If you know how it feels to lose data, you know how important and worthwhile it is to perform backups. And if you’ve been lucky enough so far to never suffer preventable data loss, just the thought of losing hard work forever is inspiration enough to invest in some form of backup.
Tape was the original backup medium. Although not as convenient as removable disks, tape is less sensitive to the effects of the environment, and it is high capacity. Today’s FireWire tape drives display none of the unpleasantness of SCSI, nor do they forfeit any performance compared to their SCSI-based siblings. We reviewed three FireWire tape drives: the Ecrix VXA-1 FireWire Drive, the Imation Travan FireWire Tape Drive, and the OnStream Echo 30 External FireWire Tape Drive.
What good is a tape drive with 2GB native capacity when the latest base model iMac comes with a 7GB drive? The three drives we tested offer between 10GB and 33GB native capacity, and up to twice that with compression enabled — depending, of course, how compressible the data being backed up is. For example, text files are more compressible than JPEG files or encrypted data.
FireWire, unlike SCSI, provides the user with true Plug-and-Play: FireWire tape drives can be connected and disconnected without worrying about termination, SCSI ID conflicts, or at which end of the SCSI chain certain devices are (or should be). We were able to hook up all three tape drives to the same FireWire chain without conflict, put our test Mac to sleep, and wake it up again without any of the drives getting confused.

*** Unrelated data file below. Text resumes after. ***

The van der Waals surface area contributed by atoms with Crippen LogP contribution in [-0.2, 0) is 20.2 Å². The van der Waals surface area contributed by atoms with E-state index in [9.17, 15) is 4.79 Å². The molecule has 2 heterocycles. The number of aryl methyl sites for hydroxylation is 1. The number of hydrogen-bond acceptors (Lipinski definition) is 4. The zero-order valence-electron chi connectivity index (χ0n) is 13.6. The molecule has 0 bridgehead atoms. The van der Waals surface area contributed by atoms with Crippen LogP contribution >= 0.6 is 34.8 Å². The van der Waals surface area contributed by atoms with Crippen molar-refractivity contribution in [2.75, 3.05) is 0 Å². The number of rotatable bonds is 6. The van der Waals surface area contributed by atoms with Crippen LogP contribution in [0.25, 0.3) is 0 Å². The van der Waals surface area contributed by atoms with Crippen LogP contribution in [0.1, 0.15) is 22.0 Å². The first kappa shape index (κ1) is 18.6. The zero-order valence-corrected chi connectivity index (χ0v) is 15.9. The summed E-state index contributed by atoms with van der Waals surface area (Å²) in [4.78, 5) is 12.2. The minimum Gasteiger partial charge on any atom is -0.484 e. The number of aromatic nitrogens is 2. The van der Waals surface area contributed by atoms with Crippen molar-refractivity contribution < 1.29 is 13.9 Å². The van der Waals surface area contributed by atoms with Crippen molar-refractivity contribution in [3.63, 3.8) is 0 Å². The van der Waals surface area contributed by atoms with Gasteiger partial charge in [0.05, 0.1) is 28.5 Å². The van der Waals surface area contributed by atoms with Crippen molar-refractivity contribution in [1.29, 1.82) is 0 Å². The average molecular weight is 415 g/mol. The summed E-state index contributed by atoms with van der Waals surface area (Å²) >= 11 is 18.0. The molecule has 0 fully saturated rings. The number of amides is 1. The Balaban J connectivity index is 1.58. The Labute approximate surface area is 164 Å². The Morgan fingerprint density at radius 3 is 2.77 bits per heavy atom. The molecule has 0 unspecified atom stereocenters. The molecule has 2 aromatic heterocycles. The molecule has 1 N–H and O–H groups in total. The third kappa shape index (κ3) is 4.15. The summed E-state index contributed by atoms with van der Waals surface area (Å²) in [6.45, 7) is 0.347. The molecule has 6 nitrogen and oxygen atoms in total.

All three drives are bundled with the necessary drivers for Dantz Development’s Retrospect software, the de facto standard for Macintosh tape backup. The tape drives appear within Retrospect as if they’re SCSI drives, even though they’re connected via FireWire. Retrospect allows you to perform ad-hoc backups and to schedule backups during off-hours. Retrospect’s network backup feature — at an added cost — allows backup of multiple PCs and/or Macs over a network to a single tape drive.
The drives have only two things in common: each use tape as media and connect via FireWire. The Imation drive is physically smaller than both the OnStream and Ecrix, and its capacity is also lower than the competition (native tape capacity of 10GB; up to 20GB compressed). The Imation performs compression via Retrospect’s software. However, the sound of its motor cannot be ignored; the drive is loud when performing rewind and fast forward operations, and the timbre is piercing.
The OnStream drive is physically larger than the Imation drive and offers 15GB native capacity (up to 30GB compressed). Like the Imation, it does not perform compression in the drive — Retrospect does all the compression in its software before the data is written to the tape. Backup speed is dependent on CPU horsepower if performed via software; hardware-based compression, as is found in the Ecrix drive, usually manages to compress better, allowing more data to be squeezed onto a tape.